Saturday, 2 April 2011

Language for Communication:

This is not a new concept. Leaders in India have thought over this for over hundred years. No conclusive and accepted solution by all, has yet been found though. Many of the national leaders accepted Hindi as the contact language for Indians. There had been resistance to this specially from southern states.
Major reasons for the resistance had been due to fear that people whose Hindi is mother tongue would grab all jobs in various services at the centre. Southern states and Bengal had and still is proficiency in English. All competitive examinations use English language. This gives upper hand for competitors from this region. No one would like to loose the advantage. Later with spread of internet and information availability, English gained further preference. However, if we check the population knowing English, it shows that not more than 5% population is comfortable with English. However these people are in the decision making process and hence are in a position to brutally force their opinion on remaining 95%  population, specially when there is no possibility of  95% population accepting any one common language. Lack of unanimous ness on a common language among others gave strength to people who force English on a large population. The only disadvantage with English is it is found difficult by the 95% population to learn and hence cannot be accepted as a common language. On other hand there is no need to know English by almost all population in their work. Therefore, English cannot be a common language for India. Similarly, no other Indian language would be accepted by all unaminously. This is a trivial situation.

Management science states that there is no problem for which there is no solution. There is a great need to address this obstacle from the base. The first resistance to any other Indian language is because of different scripts for languages. Among all the script is use in India, Devnagari script is used by different languages. Hindi stands first in this row. Marathi, Konkani and Nepali languages do use this script. Although Devnagari script used for Hindi and other languages i. e. Marathi, Konkani and Nepali had been different the differences have been got over and a common script is evolved now. Consonants and vowels used in almost all Indian languages are common. Languages like Tamil, Urdu and Kashmiri do have a slight difference. This difference is not much and can be easily resolved. Punjabi, Bengali, Oriya, Assamese language script is similar to Devnagari. Southern states also have started learning Devnagari. Hence, it would be easy to make Devnagari script acceptable by 100% population. This should be the first step towards final aim of building a common language for communication among all Indians.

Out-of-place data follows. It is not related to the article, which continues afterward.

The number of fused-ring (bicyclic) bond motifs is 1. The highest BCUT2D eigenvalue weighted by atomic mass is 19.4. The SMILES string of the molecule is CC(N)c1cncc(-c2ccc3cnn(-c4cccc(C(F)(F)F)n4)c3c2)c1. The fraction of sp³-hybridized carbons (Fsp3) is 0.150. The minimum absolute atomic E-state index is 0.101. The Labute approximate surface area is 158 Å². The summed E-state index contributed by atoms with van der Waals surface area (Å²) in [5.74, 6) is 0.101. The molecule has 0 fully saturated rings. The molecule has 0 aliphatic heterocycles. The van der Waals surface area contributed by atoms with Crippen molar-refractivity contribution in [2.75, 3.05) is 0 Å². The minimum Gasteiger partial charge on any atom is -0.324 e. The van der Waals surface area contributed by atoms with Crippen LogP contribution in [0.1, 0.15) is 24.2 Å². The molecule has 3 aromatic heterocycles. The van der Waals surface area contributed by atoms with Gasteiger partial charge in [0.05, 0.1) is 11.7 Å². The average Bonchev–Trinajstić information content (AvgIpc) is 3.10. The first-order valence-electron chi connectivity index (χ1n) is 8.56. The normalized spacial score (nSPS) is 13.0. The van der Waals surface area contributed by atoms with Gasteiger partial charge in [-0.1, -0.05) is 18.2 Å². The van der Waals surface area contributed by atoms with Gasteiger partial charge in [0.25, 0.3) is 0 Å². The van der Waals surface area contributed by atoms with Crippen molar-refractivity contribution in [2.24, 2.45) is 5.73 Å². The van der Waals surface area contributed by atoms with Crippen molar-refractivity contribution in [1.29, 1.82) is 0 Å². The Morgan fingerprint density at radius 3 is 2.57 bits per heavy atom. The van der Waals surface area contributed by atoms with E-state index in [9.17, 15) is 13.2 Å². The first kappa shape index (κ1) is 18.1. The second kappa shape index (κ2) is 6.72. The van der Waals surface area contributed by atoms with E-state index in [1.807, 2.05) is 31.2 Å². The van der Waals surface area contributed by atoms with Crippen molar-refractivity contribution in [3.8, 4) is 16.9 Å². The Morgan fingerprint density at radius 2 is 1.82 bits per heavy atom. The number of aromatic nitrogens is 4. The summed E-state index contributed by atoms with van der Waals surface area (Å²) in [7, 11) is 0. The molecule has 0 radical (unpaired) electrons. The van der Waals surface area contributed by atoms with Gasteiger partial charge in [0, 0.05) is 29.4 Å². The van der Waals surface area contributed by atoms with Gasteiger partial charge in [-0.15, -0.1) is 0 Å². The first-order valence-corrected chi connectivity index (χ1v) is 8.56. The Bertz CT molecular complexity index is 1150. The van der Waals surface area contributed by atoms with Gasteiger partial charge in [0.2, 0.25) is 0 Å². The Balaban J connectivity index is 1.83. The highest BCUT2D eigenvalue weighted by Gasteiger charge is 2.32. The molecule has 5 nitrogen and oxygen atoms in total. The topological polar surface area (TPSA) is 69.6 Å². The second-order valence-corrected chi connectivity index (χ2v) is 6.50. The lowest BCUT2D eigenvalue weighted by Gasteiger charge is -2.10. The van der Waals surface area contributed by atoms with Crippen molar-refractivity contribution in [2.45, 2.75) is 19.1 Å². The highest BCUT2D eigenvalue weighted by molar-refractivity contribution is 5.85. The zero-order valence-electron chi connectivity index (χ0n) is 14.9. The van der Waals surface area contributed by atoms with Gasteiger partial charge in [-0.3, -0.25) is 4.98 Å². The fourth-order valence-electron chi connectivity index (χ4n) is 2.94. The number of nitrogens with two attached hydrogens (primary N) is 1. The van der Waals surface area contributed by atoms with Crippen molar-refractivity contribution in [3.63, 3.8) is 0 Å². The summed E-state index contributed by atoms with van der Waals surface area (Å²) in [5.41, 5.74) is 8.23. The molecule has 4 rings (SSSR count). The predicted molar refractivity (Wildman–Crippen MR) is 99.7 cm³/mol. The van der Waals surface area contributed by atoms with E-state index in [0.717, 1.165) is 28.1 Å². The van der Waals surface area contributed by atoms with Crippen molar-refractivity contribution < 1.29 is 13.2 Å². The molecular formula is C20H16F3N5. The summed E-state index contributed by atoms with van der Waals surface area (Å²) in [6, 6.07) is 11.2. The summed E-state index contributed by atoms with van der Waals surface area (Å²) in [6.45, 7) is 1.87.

Some might take objection to Devnagari as computer keyboard is some what tedious for use of Devnagari. Here basically we must accept that keyboard is designed taking in to consideration English language. All other languages have to compromise. Even French, Germans, Russians, Chinese, Japanese, Koreans and many others have compromised on it. Therefore, this cannot be considered as an obstacle. Fortunately English keyboard has 26 keys for letters and with 'Shift' key this becomes 52. Devnagari script has 52 letters. However vowels use 2 different symbols. Hence it becomes 64. If research is made to overcome this problem the existing keyboard can easily be used for Devnagari script. Experts should work in this field and make Devnagari script acceptable by all Indians.

Mumbai is the only metropolitan city in India who has solved common language problem. Mumbai has developed its own language mixing Hindi, Marathi, Gujarati, Kannada, Telugu, Malayalam, Tamil and English. This is popularly known as Bombaia Hindi. Other metropolis like Kolkota and Chennai failed to evolve a solution, basically because of high resistance of locals. Whoever migrated to these cities were more or less forced to learn local language.

Example of Mumbai is quite encouraging. Indians should work on a common script first and then build a national language. This may take say 20 or 50 years. However, this cannot be considered as a long period of time when life of nation is considered.

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